Tuesday, March 12, 2013

The Fade to Black

Today marks the passing of a month since the death of our flatmate and friend, Nadia. For reasons that will probably be forever unknown, she decided to take her life just 2 days before what would have been her 21st birthday, in the most traditional of ways - A rope around her neck.

And for the past month, i have been quietly disgusted. Not at the fact that she 'chose the shortcut' or that 'she was too weak to face her problems'. But at the way people whisper and prod at her memory after her untimely demise. And yes, it includes close family members. Both mine and hers.

Our fathers were both in the same line of work and thats how we knew each other. You see, kids like us, especially those whose family doesn't have a family home in the state their fathers are assigned, spend our childhoods following our father's postings. These start at the rural areas and move towards the larger cities as seniority is attained. So we basically do not have a stable childhood, or people to grow up with, that may be considered childhood friends. The only kids we ever have a somewhat solid chance of befriending semi-long term are other officers kids. And even then, since no two officers follow the same pattern of transfer and posting continuously, its a very broken connection. Still, seeing a familiar face from time to time was of great comfort at times especially in the more barren regions. Nadia's family and ours have had the chance to stay in close quarters 5 times throughout. If i remember correctly, this is the most times we have kept contact with any other family. We were never the closest of friends, though there was a long period of time (almost a year) where due to the lack of any other distractions we spent some really interesting moments together, as pairs of siblings. Our youngest siblings, both being boys of a similar age, were the ones who were really able to strike a proper friendship. But this too wore off as time went on, as Nadia's younger brother went into less physical avenues of recreation while my brother was the opposite.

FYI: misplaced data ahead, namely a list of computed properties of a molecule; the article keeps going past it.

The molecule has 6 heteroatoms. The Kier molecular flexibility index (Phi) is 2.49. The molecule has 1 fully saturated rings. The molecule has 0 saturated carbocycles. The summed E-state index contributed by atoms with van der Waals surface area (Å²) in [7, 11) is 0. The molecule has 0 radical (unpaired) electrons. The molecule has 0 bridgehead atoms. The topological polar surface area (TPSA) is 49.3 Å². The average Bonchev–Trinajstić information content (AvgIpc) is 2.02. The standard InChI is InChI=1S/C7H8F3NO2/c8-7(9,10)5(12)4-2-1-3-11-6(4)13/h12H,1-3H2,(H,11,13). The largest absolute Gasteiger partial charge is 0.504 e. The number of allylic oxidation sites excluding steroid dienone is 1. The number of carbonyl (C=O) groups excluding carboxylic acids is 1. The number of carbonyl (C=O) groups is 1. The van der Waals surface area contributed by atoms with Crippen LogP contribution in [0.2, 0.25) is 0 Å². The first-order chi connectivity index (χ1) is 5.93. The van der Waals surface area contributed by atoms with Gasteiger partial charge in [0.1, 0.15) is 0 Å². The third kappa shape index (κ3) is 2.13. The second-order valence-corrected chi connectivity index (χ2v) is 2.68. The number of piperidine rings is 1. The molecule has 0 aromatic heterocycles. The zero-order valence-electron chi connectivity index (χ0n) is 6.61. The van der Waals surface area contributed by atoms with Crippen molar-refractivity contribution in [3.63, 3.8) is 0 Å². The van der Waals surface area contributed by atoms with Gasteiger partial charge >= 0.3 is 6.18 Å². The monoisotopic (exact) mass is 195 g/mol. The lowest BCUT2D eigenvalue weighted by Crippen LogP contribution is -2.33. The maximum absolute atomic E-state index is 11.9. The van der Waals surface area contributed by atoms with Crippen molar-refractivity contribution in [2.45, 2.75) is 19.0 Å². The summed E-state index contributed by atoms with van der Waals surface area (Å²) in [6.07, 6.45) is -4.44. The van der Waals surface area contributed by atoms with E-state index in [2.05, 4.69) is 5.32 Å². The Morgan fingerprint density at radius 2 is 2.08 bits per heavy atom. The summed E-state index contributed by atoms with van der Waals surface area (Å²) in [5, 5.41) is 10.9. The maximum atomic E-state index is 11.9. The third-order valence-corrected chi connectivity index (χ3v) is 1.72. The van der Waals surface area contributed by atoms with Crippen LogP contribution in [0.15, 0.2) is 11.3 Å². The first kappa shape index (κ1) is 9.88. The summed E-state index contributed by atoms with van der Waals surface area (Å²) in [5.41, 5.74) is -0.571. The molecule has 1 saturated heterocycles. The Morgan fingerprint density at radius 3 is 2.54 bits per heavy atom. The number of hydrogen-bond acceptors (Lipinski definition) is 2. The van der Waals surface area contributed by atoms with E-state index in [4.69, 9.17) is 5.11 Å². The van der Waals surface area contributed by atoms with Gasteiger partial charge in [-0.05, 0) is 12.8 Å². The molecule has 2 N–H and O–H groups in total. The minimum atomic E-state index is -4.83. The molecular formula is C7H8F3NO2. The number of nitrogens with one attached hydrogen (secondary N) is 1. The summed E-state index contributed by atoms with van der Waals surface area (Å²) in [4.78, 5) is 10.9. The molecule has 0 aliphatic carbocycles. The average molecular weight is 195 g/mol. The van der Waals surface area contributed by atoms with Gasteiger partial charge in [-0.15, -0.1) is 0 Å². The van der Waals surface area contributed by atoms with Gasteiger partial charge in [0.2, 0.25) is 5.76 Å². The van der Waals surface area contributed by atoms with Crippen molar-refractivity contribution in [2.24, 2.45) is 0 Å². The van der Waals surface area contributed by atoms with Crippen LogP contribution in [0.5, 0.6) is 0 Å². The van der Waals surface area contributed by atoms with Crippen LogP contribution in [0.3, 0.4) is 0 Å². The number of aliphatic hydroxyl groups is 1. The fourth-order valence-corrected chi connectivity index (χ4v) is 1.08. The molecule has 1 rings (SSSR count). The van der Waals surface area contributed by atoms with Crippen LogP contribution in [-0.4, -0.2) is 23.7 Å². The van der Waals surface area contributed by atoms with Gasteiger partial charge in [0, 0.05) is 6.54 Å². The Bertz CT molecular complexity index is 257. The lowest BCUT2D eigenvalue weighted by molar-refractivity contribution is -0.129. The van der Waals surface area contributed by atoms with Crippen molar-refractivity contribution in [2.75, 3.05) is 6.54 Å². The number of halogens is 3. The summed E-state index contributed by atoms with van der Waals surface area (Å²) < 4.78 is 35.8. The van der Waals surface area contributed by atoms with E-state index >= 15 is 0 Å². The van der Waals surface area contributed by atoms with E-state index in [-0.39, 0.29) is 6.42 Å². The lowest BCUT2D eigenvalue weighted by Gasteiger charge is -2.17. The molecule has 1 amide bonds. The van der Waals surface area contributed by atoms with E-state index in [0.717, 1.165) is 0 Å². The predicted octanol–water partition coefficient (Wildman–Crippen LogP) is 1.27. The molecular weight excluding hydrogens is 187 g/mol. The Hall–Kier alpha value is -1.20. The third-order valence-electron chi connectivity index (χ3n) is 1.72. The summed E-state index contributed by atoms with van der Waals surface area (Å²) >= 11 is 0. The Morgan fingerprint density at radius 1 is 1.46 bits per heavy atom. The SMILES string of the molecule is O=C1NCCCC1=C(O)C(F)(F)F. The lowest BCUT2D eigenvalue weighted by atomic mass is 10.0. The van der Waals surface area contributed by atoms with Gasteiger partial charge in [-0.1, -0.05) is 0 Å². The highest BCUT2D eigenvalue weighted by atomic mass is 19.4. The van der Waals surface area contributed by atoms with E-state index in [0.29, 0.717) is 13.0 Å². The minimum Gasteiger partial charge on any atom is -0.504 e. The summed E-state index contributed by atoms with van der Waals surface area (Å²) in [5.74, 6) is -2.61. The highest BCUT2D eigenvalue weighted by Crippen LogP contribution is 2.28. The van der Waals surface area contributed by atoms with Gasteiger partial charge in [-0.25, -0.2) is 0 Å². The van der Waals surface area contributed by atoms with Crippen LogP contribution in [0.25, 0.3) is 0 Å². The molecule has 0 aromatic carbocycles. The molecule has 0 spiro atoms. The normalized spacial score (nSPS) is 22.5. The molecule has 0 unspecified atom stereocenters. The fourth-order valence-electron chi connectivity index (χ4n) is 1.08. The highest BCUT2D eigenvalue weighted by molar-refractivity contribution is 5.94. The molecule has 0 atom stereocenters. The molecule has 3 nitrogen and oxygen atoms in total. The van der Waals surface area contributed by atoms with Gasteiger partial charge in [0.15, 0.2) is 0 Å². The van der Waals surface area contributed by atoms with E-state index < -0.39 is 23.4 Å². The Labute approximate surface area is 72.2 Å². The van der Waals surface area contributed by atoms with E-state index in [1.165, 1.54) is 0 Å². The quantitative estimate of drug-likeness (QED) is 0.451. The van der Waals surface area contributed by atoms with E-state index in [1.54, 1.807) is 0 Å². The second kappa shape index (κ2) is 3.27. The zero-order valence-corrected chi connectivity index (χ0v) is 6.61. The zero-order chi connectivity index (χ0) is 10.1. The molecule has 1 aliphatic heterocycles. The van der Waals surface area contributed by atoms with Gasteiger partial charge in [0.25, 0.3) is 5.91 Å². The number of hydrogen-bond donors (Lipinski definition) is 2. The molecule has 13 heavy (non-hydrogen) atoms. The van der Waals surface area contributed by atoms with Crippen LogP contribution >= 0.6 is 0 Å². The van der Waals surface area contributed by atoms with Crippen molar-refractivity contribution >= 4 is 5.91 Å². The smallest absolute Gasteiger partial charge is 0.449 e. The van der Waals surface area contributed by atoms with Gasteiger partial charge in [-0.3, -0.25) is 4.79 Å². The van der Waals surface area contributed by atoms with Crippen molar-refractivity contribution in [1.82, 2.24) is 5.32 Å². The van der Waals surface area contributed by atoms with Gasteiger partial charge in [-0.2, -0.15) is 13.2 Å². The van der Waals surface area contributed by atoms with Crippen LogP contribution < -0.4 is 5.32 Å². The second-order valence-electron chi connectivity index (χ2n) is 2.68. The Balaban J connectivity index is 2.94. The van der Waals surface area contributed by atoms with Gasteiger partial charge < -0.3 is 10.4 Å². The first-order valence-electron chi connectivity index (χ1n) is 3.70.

Nadia was a really nice person. Though she was never the sporty type, she was always lively. We had our own interests and relative hobbies, but she was the type that could jump into any group outing or activity. She was apparently above average in her studies and was good at making friends with people. She was quite on the thin side when it came to her looks, she even used to joke about having an Olive Oyl figure. By the time we were neighbours again though, she had withdrawn a bit and was a little more reserved, though this was pretty natural for any teen growing up and going through her latter stage of teen development. The last time we actually met was about a week and a half before the fateful day. It was a chance meeting at the Mall, she was with her college mates, she looked perfectly happy.

Its always the ones who look perfectly happy. They're the ones which hit the hardest. Because its that much more difficult to explain why and how it happened. Its like what Heath Ledger's Joker said in the seminal Superhero movie The Dark Knight Rises - "When things go according to plan, no one cares. When things don't go to plan, everyone loses their minds". The truth is, most people who are on the verge of the edge of hope in life tend to cover up their darkness with as much light as possible. Both for the sake of keeping it hidden, and for the sake of not hurting unnecessary bystanders and passers-by. Its the ones who everyone think look the happiest, sunniest and most cheerful, that walk the tightrope of tension, standing on the edge of the terrace or roof, looking down day after day at the inconsequential pitter patter of life oblivious to their existence, when no one else is looking or around.